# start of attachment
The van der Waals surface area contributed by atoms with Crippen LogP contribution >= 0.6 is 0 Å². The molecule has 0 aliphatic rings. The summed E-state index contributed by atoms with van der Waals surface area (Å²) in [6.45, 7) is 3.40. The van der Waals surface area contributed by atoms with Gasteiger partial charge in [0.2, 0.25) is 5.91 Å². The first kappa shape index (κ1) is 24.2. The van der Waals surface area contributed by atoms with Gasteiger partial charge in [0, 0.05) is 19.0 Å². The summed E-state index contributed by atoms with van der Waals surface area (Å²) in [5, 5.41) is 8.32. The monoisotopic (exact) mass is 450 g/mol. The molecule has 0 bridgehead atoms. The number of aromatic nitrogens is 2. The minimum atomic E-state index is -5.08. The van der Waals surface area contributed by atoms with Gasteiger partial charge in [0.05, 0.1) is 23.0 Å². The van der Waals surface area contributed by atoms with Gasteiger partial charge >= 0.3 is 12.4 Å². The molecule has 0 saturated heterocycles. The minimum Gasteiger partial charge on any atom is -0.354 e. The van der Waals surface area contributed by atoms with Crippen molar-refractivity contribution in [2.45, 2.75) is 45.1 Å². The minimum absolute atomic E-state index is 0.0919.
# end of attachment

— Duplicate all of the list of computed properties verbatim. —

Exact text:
The van der Waals surface area contributed by atoms with Crippen LogP contribution >= 0.6 is 0 Å². The molecule has 0 aliphatic rings. The summed E-state index contributed by atoms with van der Waals surface area (Å²) in [6.45, 7) is 3.40. The van der Waals surface area contributed by atoms with Gasteiger partial charge in [0.2, 0.25) is 5.91 Å². The first kappa shape index (κ1) is 24.2. The van der Waals surface area contributed by atoms with Gasteiger partial charge in [0, 0.05) is 19.0 Å². The summed E-state index contributed by atoms with van der Waals surface area (Å²) in [5, 5.41) is 8.32. The monoisotopic (exact) mass is 450 g/mol. The molecule has 0 bridgehead atoms. The number of aromatic nitrogens is 2. The minimum atomic E-state index is -5.08. The van der Waals surface area contributed by atoms with Gasteiger partial charge in [0.05, 0.1) is 23.0 Å². The van der Waals surface area contributed by atoms with Gasteiger partial charge >= 0.3 is 12.4 Å². The molecule has 0 saturated heterocycles. The minimum Gasteiger partial charge on any atom is -0.354 e. The van der Waals surface area contributed by atoms with Crippen molar-refractivity contribution in [2.45, 2.75) is 45.1 Å². The minimum absolute atomic E-state index is 0.0919.